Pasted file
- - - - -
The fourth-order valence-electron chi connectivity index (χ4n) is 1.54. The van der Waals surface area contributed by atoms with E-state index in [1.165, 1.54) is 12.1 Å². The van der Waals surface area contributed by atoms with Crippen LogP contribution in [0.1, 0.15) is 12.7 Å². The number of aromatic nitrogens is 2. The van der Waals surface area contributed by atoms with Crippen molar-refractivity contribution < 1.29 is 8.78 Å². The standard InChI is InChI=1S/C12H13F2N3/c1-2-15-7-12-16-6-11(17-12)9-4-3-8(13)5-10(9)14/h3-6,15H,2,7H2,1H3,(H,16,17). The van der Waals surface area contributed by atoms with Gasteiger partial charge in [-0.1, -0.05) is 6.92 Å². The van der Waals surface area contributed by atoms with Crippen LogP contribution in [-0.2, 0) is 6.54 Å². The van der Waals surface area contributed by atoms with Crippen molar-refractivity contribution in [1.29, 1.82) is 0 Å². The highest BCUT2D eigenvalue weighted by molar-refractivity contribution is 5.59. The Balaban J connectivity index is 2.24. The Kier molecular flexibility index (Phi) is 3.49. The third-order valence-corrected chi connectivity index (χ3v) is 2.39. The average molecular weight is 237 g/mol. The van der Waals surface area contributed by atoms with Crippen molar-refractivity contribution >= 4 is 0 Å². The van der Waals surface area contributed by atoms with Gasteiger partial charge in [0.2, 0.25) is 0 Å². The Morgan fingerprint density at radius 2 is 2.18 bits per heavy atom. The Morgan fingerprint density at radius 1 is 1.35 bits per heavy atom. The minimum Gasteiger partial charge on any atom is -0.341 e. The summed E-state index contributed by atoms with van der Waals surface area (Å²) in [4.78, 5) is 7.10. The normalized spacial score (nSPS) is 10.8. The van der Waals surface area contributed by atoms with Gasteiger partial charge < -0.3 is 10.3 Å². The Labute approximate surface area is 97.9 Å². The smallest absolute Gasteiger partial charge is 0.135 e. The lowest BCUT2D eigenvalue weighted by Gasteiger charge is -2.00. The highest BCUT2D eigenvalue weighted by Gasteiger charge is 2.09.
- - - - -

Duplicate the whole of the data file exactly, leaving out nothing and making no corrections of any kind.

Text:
The fourth-order valence-electron chi connectivity index (χ4n) is 1.54. The van der Waals surface area contributed by atoms with E-state index in [1.165, 1.54) is 12.1 Å². The van der Waals surface area contributed by atoms with Crippen LogP contribution in [0.1, 0.15) is 12.7 Å². The number of aromatic nitrogens is 2. The van der Waals surface area contributed by atoms with Crippen molar-refractivity contribution < 1.29 is 8.78 Å². The standard InChI is InChI=1S/C12H13F2N3/c1-2-15-7-12-16-6-11(17-12)9-4-3-8(13)5-10(9)14/h3-6,15H,2,7H2,1H3,(H,16,17). The van der Waals surface area contributed by atoms with Gasteiger partial charge in [-0.1, -0.05) is 6.92 Å². The van der Waals surface area contributed by atoms with Crippen LogP contribution in [-0.2, 0) is 6.54 Å². The van der Waals surface area contributed by atoms with Crippen molar-refractivity contribution in [1.29, 1.82) is 0 Å². The highest BCUT2D eigenvalue weighted by molar-refractivity contribution is 5.59. The Balaban J connectivity index is 2.24. The Kier molecular flexibility index (Phi) is 3.49. The third-order valence-corrected chi connectivity index (χ3v) is 2.39. The average molecular weight is 237 g/mol. The van der Waals surface area contributed by atoms with Crippen molar-refractivity contribution >= 4 is 0 Å². The van der Waals surface area contributed by atoms with Gasteiger partial charge in [0.2, 0.25) is 0 Å². The Morgan fingerprint density at radius 2 is 2.18 bits per heavy atom. The Morgan fingerprint density at radius 1 is 1.35 bits per heavy atom. The minimum Gasteiger partial charge on any atom is -0.341 e. The summed E-state index contributed by atoms with van der Waals surface area (Å²) in [4.78, 5) is 7.10. The normalized spacial score (nSPS) is 10.8. The van der Waals surface area contributed by atoms with Gasteiger partial charge < -0.3 is 10.3 Å². The Labute approximate surface area is 97.9 Å². The smallest absolute Gasteiger partial charge is 0.135 e. The lowest BCUT2D eigenvalue weighted by Gasteiger charge is -2.00. The highest BCUT2D eigenvalue weighted by Gasteiger charge is 2.09.